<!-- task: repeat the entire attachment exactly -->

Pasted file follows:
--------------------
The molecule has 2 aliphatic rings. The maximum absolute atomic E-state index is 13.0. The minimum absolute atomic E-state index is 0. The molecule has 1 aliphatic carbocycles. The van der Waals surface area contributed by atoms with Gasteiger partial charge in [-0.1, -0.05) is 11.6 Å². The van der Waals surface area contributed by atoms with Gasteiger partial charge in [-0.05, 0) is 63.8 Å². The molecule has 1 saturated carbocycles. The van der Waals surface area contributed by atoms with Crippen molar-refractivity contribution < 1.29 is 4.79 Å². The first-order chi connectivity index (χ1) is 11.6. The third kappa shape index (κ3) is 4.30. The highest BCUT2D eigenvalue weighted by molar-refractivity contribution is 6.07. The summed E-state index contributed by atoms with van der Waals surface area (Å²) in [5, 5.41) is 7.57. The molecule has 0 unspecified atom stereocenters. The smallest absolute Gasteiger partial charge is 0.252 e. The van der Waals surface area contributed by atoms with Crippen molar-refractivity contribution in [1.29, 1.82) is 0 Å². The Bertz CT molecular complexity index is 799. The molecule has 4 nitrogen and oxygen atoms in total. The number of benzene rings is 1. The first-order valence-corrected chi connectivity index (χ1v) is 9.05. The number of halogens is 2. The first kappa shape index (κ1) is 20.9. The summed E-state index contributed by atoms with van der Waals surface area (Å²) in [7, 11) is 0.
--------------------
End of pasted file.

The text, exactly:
The molecule has 2 aliphatic rings. The maximum absolute atomic E-state index is 13.0. The minimum absolute atomic E-state index is 0. The molecule has 1 aliphatic carbocycles. The van der Waals surface area contributed by atoms with Gasteiger partial charge in [-0.1, -0.05) is 11.6 Å². The van der Waals surface area contributed by atoms with Gasteiger partial charge in [-0.05, 0) is 63.8 Å². The molecule has 1 saturated carbocycles. The van der Waals surface area contributed by atoms with Crippen molar-refractivity contribution < 1.29 is 4.79 Å². The first-order chi connectivity index (χ1) is 11.6. The third kappa shape index (κ3) is 4.30. The highest BCUT2D eigenvalue weighted by molar-refractivity contribution is 6.07. The summed E-state index contributed by atoms with van der Waals surface area (Å²) in [5, 5.41) is 7.57. The molecule has 0 unspecified atom stereocenters. The smallest absolute Gasteiger partial charge is 0.252 e. The van der Waals surface area contributed by atoms with Crippen molar-refractivity contribution in [1.29, 1.82) is 0 Å². The Bertz CT molecular complexity index is 799. The molecule has 4 nitrogen and oxygen atoms in total. The number of benzene rings is 1. The first-order valence-corrected chi connectivity index (χ1v) is 9.05. The number of halogens is 2. The first kappa shape index (κ1) is 20.9. The summed E-state index contributed by atoms with van der Waals surface area (Å²) in [7, 11) is 0.